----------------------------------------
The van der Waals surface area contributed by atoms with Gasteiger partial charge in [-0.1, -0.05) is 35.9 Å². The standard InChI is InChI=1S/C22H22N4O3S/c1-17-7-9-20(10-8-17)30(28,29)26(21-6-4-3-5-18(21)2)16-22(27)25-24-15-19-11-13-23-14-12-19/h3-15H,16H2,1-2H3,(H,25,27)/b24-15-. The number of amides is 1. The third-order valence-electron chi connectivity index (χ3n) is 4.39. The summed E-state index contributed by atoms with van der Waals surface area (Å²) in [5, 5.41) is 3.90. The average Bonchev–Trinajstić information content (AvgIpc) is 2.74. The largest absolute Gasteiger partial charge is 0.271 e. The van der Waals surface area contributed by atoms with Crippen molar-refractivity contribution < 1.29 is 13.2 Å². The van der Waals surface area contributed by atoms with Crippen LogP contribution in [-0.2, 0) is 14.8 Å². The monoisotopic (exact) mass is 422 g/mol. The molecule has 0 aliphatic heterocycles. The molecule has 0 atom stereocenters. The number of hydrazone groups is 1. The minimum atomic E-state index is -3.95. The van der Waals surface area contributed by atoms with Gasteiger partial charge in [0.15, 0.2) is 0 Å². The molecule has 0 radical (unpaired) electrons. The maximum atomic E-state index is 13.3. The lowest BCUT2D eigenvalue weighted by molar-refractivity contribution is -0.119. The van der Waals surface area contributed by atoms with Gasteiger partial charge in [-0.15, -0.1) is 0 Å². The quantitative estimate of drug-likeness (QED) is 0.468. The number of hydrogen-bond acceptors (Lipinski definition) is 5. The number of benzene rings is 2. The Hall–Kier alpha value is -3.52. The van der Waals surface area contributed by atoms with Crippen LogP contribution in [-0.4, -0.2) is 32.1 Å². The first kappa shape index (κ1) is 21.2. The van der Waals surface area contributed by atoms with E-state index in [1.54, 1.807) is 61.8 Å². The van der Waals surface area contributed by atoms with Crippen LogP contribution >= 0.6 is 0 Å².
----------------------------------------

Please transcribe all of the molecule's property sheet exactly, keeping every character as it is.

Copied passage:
The van der Waals surface area contributed by atoms with Gasteiger partial charge in [-0.1, -0.05) is 35.9 Å². The standard InChI is InChI=1S/C22H22N4O3S/c1-17-7-9-20(10-8-17)30(28,29)26(21-6-4-3-5-18(21)2)16-22(27)25-24-15-19-11-13-23-14-12-19/h3-15H,16H2,1-2H3,(H,25,27)/b24-15-. The number of amides is 1. The third-order valence-electron chi connectivity index (χ3n) is 4.39. The summed E-state index contributed by atoms with van der Waals surface area (Å²) in [5, 5.41) is 3.90. The average Bonchev–Trinajstić information content (AvgIpc) is 2.74. The largest absolute Gasteiger partial charge is 0.271 e. The van der Waals surface area contributed by atoms with Crippen molar-refractivity contribution < 1.29 is 13.2 Å². The van der Waals surface area contributed by atoms with Crippen LogP contribution in [-0.2, 0) is 14.8 Å². The monoisotopic (exact) mass is 422 g/mol. The molecule has 0 aliphatic heterocycles. The molecule has 0 atom stereocenters. The number of hydrazone groups is 1. The minimum atomic E-state index is -3.95. The van der Waals surface area contributed by atoms with Gasteiger partial charge in [0.15, 0.2) is 0 Å². The molecule has 0 radical (unpaired) electrons. The maximum atomic E-state index is 13.3. The lowest BCUT2D eigenvalue weighted by molar-refractivity contribution is -0.119. The van der Waals surface area contributed by atoms with Gasteiger partial charge in [-0.15, -0.1) is 0 Å². The quantitative estimate of drug-likeness (QED) is 0.468. The number of hydrogen-bond acceptors (Lipinski definition) is 5. The number of benzene rings is 2. The Hall–Kier alpha value is -3.52. The van der Waals surface area contributed by atoms with Crippen LogP contribution in [-0.4, -0.2) is 32.1 Å². The first kappa shape index (κ1) is 21.2. The van der Waals surface area contributed by atoms with E-state index in [1.54, 1.807) is 61.8 Å². The van der Waals surface area contributed by atoms with Crippen LogP contribution >= 0.6 is 0 Å².